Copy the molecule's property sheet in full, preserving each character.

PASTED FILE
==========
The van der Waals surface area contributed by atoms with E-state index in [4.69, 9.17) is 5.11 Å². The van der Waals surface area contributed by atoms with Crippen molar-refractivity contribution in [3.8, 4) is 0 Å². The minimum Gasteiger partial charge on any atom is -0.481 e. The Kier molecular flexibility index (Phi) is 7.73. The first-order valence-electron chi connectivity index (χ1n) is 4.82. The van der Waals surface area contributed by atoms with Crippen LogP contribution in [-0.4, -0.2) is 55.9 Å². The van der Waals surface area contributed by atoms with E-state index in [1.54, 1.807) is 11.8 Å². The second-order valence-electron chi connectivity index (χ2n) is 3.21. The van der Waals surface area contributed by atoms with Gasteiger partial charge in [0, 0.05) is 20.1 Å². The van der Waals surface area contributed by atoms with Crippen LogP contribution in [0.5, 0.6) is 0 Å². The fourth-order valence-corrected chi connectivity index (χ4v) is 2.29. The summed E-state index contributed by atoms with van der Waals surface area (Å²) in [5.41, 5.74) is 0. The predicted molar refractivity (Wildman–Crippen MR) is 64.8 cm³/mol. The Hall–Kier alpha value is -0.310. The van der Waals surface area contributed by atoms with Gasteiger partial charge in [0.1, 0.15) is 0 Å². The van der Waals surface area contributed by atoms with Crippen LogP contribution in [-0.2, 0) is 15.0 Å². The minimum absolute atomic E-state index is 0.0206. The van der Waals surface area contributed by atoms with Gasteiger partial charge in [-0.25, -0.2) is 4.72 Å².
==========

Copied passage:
The van der Waals surface area contributed by atoms with E-state index in [4.69, 9.17) is 5.11 Å². The van der Waals surface area contributed by atoms with Crippen molar-refractivity contribution in [3.8, 4) is 0 Å². The minimum Gasteiger partial charge on any atom is -0.481 e. The Kier molecular flexibility index (Phi) is 7.73. The first-order valence-electron chi connectivity index (χ1n) is 4.82. The van der Waals surface area contributed by atoms with Crippen LogP contribution in [-0.4, -0.2) is 55.9 Å². The van der Waals surface area contributed by atoms with E-state index in [1.54, 1.807) is 11.8 Å². The second-order valence-electron chi connectivity index (χ2n) is 3.21. The van der Waals surface area contributed by atoms with Gasteiger partial charge in [0, 0.05) is 20.1 Å². The van der Waals surface area contributed by atoms with Crippen LogP contribution in [0.5, 0.6) is 0 Å². The fourth-order valence-corrected chi connectivity index (χ4v) is 2.29. The summed E-state index contributed by atoms with van der Waals surface area (Å²) in [5.41, 5.74) is 0. The predicted molar refractivity (Wildman–Crippen MR) is 64.8 cm³/mol. The Hall–Kier alpha value is -0.310. The van der Waals surface area contributed by atoms with Gasteiger partial charge in [0.1, 0.15) is 0 Å². The van der Waals surface area contributed by atoms with Crippen LogP contribution in [-0.2, 0) is 15.0 Å². The minimum absolute atomic E-state index is 0.0206. The van der Waals surface area contributed by atoms with Gasteiger partial charge in [-0.25, -0.2) is 4.72 Å².